"You never know what it took for somebody to get here," Ott says of her students.

Ott's journey to the Hispanic Center began with her love of the Spanish language and Hispanic culture, sparked by more than a decade of required Spanish classes in the East Grand Rapids school district. She went on to earn a degree in Spanish at Michigan State University.

When Ott applied to serve with the Peace Corps after college, she asked to be placed in a Spanish-speaking country as an ESL teacher. Such a program wasn't available, and she was sent to teach English in Turkmenistan instead. Her ability to speak Spanish deteriorated over her two years of service, so she searched online for a place to volunteer and practice her Spanish when she returned. She started volunteering at the Hispanic Center her first week back in Grand Rapids.

While she wasn’t able to improve her Spanish in Turkmenistan, Ott learned something important there about teaching a language.

“I learned Turkmen by speaking with only one person for six hours, six days a week—I couldn’t understand others with different accents.”

She didn’t want that to happen in her ESL classes, in which the majority of her students need the most help with speaking English rather than reading, writing, or comprehending the spoken language. Up to eight volunteers—many of them college students from various states—help at each class, providing students the benefit of hearing a variety of native speakers. In the Digital Literacy courses, only one or two students are paired with each volunteer.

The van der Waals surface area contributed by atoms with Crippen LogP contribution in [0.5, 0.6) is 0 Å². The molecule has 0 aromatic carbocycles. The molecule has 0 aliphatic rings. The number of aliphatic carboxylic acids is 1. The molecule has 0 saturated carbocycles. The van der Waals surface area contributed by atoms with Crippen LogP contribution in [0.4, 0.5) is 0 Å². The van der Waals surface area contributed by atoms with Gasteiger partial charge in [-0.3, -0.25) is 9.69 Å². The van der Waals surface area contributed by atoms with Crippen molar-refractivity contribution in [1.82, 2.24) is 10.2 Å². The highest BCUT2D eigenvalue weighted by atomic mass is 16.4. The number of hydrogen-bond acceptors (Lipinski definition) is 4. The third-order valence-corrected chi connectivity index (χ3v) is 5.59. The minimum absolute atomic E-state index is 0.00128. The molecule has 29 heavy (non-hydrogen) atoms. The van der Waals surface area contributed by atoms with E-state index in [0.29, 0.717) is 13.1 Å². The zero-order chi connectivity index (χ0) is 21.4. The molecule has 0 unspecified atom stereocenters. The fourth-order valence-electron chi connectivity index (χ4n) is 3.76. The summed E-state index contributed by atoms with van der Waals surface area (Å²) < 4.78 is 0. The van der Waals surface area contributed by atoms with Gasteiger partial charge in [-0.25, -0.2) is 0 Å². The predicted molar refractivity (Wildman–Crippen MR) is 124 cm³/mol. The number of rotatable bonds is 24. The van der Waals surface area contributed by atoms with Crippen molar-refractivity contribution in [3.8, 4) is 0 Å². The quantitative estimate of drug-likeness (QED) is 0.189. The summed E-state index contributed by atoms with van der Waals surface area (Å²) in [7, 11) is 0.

Ott has celebrated many changes with the Hispanic Center, including the addition of the Adult Education Program after the Hispanic Center received a grant last fall. Previously, Ott had worked in Youth Education and the Language Services Department.

Another recent success will allow the Hispanic Center to better serve people with immigration questions: earlier this month, the center was accredited by the Board of Immigration Appeals, making it one of just a few organizations in Michigan to be recognized.

In addition to holding ESL and Computer Literacy courses this summer, the Hispanic Center is a site provider for Believe 2 Become. High school and middle school students have the opportunity to participate in a summer Academy at the GRCC Ferris campus and GVSU, respectively, where they will work on math and reading to stem summer learning loss. Professors will work with students to expand their ideas of higher education and career opportunities, conduct experiments, and lead projects.

Other exciting opportunities at or with the Hispanic Center include Parent Leadership Training, a Latin Extravaganza and the Hispanic Festival.

Anyone interested in learning more is welcome to observe a class or volunteer. Email Jaenell Ott or Vanessa Giles, volunteer coordinators, or call and ask for them at the Hispanic Center at (616) 742-0200.